Governor Brown’s proposed regulation is clearly overdue, and yet it still faces opposition. The Western States Petroleum Association—representing refineries—is challenging the regulation’s scope and is pushing hard to scale it back. On the other hand, a coalition led by the United Steelworkers union (representing most refinery workers) and the Sierra Club, together with two dozen other organizations, is seeking to strengthen the regulation by reinstating deadlines and other accountability measures that were dropped from the final draft.
By placing his hand firmly on the side of the coalition, the Governor would side with good engineering practice and with a regulation whose strength might begin to match the seriousness of the risks facing refinery workers and neighboring communities. If he takes that action, he’ll also be stepping up for a nation that is in serious need of leadership on industrial safety.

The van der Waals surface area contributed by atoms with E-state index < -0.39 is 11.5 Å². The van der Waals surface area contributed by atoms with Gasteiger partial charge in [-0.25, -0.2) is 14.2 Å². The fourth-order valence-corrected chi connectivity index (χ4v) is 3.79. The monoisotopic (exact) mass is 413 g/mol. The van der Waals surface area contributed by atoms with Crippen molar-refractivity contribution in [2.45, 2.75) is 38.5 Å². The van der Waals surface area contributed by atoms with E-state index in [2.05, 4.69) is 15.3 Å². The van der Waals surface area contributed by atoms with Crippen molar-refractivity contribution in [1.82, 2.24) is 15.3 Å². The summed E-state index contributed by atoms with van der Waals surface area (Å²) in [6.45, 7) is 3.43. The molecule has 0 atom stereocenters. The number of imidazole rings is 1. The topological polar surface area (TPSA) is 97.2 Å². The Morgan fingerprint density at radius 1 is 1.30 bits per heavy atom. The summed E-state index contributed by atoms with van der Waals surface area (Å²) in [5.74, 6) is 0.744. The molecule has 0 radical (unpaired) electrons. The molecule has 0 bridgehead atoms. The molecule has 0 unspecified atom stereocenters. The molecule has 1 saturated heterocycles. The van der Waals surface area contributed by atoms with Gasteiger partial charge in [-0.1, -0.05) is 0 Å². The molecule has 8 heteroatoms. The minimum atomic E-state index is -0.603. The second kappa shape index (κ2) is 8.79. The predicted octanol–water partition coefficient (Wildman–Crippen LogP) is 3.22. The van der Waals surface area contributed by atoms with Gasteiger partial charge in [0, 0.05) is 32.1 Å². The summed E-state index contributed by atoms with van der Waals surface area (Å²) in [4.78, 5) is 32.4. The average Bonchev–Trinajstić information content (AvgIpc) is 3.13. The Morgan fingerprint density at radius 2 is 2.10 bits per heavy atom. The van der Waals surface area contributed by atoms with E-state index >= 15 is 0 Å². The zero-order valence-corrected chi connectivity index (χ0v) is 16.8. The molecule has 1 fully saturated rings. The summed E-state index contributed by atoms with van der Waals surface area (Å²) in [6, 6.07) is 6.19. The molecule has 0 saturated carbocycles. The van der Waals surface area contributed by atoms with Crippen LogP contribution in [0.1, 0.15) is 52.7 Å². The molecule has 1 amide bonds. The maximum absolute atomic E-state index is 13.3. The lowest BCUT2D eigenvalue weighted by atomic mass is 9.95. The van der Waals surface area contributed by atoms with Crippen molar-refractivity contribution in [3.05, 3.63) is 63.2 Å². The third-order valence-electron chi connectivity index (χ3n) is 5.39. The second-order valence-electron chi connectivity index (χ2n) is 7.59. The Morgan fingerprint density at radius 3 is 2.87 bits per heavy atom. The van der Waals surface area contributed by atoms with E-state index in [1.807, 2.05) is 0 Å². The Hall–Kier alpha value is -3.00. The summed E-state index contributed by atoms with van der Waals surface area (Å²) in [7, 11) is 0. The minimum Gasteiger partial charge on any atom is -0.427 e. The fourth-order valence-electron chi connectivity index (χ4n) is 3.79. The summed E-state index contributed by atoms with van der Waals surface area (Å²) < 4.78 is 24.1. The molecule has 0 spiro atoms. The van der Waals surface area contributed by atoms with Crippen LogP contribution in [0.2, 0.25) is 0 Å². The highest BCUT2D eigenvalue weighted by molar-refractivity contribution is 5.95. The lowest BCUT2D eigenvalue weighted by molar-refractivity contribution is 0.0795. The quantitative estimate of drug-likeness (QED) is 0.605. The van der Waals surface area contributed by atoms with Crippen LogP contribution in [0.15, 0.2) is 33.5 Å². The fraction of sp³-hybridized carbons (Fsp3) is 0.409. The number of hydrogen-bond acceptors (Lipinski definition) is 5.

In 2012 alone, the U.S. Chemical Safety Board tracked 125 significant process safety incidents at the nation’s petroleum refineries. Every two-and-a-half days, our nation experiences a major industrial chemical release. Nearly 23 million Americans live within one mile of a hazardous industrial facility. The regulations governing these facilities have not been updated since the early 1990s, when they were adopted in response to the 1984 industrial disaster in Bhopal, India, where a late-night leak of methyl isocyanate at the Union Carbide pesticide manufacturing plant killed thousands of people—most of whom were sleeping at the time.
The new regulation, in its strongest form, might give the industry’s corporate leaders heartburn, but there is no question that—at some point in California’s future—it will save lives. With a nod to Bhopal, to Richmond and to Torrance, California is on the cusp of reinventing industrial safety by making it much harder for corporations to dismiss the insights of engineers and plant operators. I think my grandfather would read the Governor’s proposal and smile.